Now, let’s go over my secrets for getting a baby to sleep through the night!
Step One: Planning
I am a planner. My brain is constantly planning future events with the hopes they will run smoothly. As I mentioned above, you can’t always have a concrete plan with a baby so my plans are flexible. Let your baby set the time schedule for you. The planning that I do is truly just setting my baby up for a night of sleep.
I have heard of babies getting daytime/nighttime confusion. When this happens, babies will sleep all day and wake up consistently through the night. To prevent this (with my pediatrician’s recommendation) I try to wake and feed my baby every 2-3 hours during the day. Yes, this can be inconvenient at times. But not getting a good night’s sleep is even more inconvenient in my eyes. This is establishing a pattern for my son to learn when to be more awake and when it is time to sleep.
When he’s napping during the day, I plan to do somewhat noisy things. I will vacuum, do dishes, or talk on the phone. I’ve noticed that my son will sleep through most noises now, which is a relief because my dog likes to talk at night sometimes! If you don’t get your baby accustomed to noises while they are sleeping, they won’t be able to sleep through you coughing or your partner snoring at night. The same can be said for lights. If your baby is used to a completely silent and pitch-black room when sleeping, you won’t stand a chance getting them to sleep in different environments.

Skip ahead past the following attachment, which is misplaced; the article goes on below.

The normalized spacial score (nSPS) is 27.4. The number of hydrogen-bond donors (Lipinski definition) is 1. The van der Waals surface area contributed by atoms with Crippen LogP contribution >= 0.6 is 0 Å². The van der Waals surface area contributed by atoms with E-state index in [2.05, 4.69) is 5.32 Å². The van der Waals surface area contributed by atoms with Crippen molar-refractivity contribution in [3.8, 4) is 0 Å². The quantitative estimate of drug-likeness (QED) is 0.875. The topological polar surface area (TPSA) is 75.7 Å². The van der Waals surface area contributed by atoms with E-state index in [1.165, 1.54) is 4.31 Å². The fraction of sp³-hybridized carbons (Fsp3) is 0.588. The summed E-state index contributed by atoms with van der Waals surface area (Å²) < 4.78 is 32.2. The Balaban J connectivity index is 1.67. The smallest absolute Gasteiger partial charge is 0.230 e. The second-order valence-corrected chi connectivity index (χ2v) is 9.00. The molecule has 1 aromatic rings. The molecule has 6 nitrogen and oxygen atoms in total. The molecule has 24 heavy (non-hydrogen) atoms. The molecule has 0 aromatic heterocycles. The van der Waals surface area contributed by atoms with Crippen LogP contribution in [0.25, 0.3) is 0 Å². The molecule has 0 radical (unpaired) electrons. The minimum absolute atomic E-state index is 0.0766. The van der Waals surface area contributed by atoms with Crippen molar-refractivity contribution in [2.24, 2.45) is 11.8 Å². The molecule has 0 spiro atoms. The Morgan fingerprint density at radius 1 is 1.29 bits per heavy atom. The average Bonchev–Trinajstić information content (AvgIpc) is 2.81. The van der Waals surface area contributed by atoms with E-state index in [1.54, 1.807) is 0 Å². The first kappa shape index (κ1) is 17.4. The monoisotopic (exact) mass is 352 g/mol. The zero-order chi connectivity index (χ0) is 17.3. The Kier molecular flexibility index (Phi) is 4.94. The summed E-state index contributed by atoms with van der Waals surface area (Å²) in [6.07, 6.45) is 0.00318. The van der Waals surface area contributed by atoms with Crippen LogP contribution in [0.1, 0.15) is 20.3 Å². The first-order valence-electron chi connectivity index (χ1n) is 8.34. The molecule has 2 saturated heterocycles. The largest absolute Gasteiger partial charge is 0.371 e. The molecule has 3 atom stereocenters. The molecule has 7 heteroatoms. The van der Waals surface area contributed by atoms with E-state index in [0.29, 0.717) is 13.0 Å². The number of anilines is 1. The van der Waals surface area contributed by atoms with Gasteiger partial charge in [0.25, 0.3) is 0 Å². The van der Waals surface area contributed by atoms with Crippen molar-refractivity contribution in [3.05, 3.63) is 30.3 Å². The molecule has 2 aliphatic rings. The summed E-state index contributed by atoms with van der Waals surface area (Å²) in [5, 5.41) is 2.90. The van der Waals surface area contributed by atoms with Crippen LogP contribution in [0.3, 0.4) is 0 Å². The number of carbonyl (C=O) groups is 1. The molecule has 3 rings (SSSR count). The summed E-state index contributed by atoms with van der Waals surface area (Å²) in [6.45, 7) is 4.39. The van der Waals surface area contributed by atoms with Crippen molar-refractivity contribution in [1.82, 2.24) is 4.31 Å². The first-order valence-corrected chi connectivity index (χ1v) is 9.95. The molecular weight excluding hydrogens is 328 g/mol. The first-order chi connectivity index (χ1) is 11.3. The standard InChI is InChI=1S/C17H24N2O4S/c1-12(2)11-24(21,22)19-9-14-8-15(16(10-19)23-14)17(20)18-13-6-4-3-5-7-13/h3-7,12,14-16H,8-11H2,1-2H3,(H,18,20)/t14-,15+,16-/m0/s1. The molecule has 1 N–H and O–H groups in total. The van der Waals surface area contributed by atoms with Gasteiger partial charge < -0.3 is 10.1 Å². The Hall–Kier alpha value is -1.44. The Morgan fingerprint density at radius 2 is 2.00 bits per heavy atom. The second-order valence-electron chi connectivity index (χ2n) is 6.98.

Some babies won’t take well to you introducing sound or light into their day-time naps. If that is the case, start this out slowly. Maybe introduce the sound and light in while they are already asleep as opposed to while they are drifting off. If you are reading this with a newborn, start doing this now. The day I brought my son home was the first day of construction at my neighbor’s house. At first, we were super upset about this but it ended up being a blessing in disguise! He learned to sleep with all kinds of loud noises.
Around dinnertime, I start planning bedtime. Even if I don’t plan on going to bed for another 4 hours, I will start to think about how many more times I need to feed my son, taking into account that I feed every 2-3 hours. I will try to “schedule” the last feeding to be around bedtime.
If he starts showing signs of hunger, I will feed him immediately regardless of any plan or schedule that I have created. When this happens, I just adjust my “schedule” to match the time of his unexpected feeding. Remaining flexible will, again, save you from a ton of frustration and disappointment.
Step Two: Observing